Stephen Rohde writes: The USA Patriot Act became law ten years ago today. Bearing the awkward name, Uniting and Strengthening America by Providing Appropriate Tools Required to Intercept and Obstruct Terrorism Act, it passed the US Senate by an overwhelming vote of 96-1, with only Sen. Russ Feingold (D-Wisconsin) in dissent, voicing deep concerns about the impact the new law would have on civil liberties and privacy rights.
During the debate over the Patriot Act, Senator Feingold observed that the “founders who wrote our Constitution and Bill of Rights exercised that vigilance even though they had recently fought and won the Revolutionary War. They did not live in comfortable and easy times of hypothetical enemies. They wrote a Constitution of limited powers and an explicit Bill of Rights to protect liberty in times of war, as well as in times of peace.”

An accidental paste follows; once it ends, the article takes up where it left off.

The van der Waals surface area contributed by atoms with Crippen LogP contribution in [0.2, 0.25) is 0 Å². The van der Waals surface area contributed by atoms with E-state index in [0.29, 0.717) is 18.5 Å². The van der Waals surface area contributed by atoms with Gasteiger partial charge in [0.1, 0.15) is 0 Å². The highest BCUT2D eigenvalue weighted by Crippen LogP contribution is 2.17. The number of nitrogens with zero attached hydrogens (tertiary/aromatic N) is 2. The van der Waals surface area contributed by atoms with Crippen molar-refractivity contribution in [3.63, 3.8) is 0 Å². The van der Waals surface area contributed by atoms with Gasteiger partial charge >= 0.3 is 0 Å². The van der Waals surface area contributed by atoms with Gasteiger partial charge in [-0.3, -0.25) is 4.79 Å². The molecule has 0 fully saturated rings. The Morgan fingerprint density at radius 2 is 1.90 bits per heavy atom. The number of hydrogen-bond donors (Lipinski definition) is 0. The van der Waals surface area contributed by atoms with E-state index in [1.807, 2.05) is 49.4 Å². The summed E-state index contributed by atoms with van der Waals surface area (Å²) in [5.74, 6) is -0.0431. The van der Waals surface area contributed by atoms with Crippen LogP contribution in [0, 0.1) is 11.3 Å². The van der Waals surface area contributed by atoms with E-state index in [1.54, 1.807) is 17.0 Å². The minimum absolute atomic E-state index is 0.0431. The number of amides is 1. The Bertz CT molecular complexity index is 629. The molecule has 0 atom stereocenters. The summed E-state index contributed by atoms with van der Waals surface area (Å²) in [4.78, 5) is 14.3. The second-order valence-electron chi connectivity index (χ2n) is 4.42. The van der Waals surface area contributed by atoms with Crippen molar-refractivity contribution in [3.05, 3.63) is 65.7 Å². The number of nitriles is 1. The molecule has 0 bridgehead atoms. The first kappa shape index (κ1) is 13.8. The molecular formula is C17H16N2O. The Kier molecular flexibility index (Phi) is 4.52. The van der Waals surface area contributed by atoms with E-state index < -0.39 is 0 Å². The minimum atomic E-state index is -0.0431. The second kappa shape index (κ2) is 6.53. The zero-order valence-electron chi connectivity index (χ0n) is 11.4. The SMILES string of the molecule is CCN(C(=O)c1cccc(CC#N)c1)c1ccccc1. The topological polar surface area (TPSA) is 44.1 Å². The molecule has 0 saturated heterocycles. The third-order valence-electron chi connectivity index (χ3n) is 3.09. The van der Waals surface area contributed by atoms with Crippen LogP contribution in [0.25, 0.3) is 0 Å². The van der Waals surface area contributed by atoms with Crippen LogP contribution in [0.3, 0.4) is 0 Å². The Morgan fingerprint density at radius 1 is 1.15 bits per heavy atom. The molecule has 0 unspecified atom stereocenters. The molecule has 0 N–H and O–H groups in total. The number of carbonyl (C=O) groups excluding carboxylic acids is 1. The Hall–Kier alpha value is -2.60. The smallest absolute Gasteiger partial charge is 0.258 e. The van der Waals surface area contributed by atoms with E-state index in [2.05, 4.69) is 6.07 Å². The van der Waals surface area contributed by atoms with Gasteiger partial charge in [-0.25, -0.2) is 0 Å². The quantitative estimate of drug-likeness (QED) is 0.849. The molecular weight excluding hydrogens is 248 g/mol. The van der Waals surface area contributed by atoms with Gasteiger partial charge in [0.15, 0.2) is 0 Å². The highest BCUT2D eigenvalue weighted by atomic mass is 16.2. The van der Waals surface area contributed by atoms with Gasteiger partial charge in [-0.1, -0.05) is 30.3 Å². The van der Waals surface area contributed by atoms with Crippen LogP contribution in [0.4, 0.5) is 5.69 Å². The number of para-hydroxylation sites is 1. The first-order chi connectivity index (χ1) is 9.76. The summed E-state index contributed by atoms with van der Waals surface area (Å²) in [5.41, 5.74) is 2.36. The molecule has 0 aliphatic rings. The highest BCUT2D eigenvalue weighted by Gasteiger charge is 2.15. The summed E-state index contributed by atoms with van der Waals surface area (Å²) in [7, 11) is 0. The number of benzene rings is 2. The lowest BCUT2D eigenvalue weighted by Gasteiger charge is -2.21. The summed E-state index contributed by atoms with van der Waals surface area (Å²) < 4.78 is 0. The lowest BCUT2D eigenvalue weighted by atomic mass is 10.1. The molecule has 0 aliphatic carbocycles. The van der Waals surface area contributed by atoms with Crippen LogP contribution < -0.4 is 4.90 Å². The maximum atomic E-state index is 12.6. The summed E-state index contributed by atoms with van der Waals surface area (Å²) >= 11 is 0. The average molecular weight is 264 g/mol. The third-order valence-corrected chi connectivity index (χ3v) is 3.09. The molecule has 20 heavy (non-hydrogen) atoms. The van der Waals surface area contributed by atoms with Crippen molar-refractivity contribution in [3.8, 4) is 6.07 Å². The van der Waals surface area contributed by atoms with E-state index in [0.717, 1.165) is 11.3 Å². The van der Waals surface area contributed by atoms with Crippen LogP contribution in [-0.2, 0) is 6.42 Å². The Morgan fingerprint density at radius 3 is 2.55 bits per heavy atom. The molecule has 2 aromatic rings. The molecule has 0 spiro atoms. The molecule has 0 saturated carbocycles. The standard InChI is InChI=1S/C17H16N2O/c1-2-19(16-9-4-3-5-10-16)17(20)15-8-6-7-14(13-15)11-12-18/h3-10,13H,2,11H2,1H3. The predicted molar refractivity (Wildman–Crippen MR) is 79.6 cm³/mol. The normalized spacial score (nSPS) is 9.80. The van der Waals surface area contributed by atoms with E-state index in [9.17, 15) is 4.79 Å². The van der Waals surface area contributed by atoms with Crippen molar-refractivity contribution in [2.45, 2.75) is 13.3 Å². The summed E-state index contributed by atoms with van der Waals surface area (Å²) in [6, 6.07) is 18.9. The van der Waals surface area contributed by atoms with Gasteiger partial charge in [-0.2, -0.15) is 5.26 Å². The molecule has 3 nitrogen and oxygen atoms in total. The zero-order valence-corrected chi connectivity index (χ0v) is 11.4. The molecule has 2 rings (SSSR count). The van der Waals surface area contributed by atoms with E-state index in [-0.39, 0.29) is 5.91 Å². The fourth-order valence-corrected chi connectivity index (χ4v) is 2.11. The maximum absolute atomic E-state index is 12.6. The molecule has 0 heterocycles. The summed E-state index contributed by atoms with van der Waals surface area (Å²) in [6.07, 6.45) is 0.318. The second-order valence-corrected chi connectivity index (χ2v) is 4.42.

He traced the dark periods in our nation’s history when civil liberties took a back seat to what appeared at the time to be the legitimate exigencies of war, including the Alien and Sedition Acts, the suspension of habeas corpus during the Civil War, the internment of Japanese-Americans, German-Americans, and Italian-Americans during World War II, the blacklisting of alleged communist sympathizers during the McCarthy era, and the surveillance and harassment of antiwar protesters, including Dr. Martin Luther King Jr., during the Vietnam War.